Paul Allen’s Collection Is the Most Expensive Ever to Come to Auction—But There’s Even More Where That Came From
The late Microsoft cofounder's art collection is poised to bring in more than $1 billion—but there's at least $500 million worth leftover.
The Art Detective is a weekly column by Katya Kazakina for Artnet News Pro that lifts the curtain on what’s really going on in the art market.
The rollout of Paul Allen’s $1 billion art collection—the highest presale estimate in auction history—has been managed with utmost control. A couple of lots were released initially to make a splash. Then silence. Then a few more, but not too many. The close-to-the-vest strategy befits the intensely private nature of the late patron.
Now, with less than two weeks until the coveted evening auction on November 9, the more than 150 lots are finally online. They present the late Microsoft cofounder—who died of lymphoma in 2018—as a maverick collector constantly searching for artists breaking new ground.
But there’s a lot more to the story of the Allen Collection, including what is not on offer at Christie’s and how key advisors and friends helped shape it.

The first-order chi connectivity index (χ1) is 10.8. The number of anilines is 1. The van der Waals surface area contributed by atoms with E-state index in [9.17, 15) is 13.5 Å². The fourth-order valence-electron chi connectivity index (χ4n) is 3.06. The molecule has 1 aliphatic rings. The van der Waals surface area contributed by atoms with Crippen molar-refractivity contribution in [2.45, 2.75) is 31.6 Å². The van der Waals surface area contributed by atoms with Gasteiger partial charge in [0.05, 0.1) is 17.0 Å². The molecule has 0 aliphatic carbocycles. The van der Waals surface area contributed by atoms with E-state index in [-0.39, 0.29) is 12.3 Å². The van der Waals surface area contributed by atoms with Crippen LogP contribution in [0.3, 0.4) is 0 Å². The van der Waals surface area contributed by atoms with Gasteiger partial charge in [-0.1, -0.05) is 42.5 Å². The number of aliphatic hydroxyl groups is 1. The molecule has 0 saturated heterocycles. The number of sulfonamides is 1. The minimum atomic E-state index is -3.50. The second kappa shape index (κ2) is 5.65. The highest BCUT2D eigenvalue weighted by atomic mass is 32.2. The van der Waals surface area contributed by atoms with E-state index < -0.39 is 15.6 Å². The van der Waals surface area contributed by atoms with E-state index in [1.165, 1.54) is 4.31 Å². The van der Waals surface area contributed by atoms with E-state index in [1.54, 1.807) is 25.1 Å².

I started thinking about the untold story early on. In the Wall Street Journal, Kelly Crow’s initial announcement of the collection was illustrated with a photo of Allen in front of a luminous Rothko painting. It turns out that work, Yellow Over Purple (1956), won’t be in the Christie’s sale.
The trove of paintings and sculptures Microsoft co-founder Paul Allen collected could top $1 billion when it heads to auction at Christie’s this fall https://t.co/4qFjufuh3C
— The Wall Street Journal (@WSJ) August 26, 2022
What else was excluded, I wondered? And why? Representatives for Vulcan, Allen’s family office, declined to comment or elaborate on the future of the excluded works and whether they will be donated to an institution or, potentially, kept for a museum set up by the estate.
The full size of Allen’s art collection remains unknown. His works adorned the walls of multiple residencies, private boats, and offices, and traveled the world on loan to museums. But just a handful of top paintings absent from Christie’s could add up to another $500 million, according to dealers. They range from major Roy Lichtensteins to works by Gerhard Richter and David Hockney.
“Maybe they didn’t want to put everything on the table,” one market player mused. “It’s already a billion for just a selection of works. It will suck a lot of air out of the market.”
More Than Meets the Eye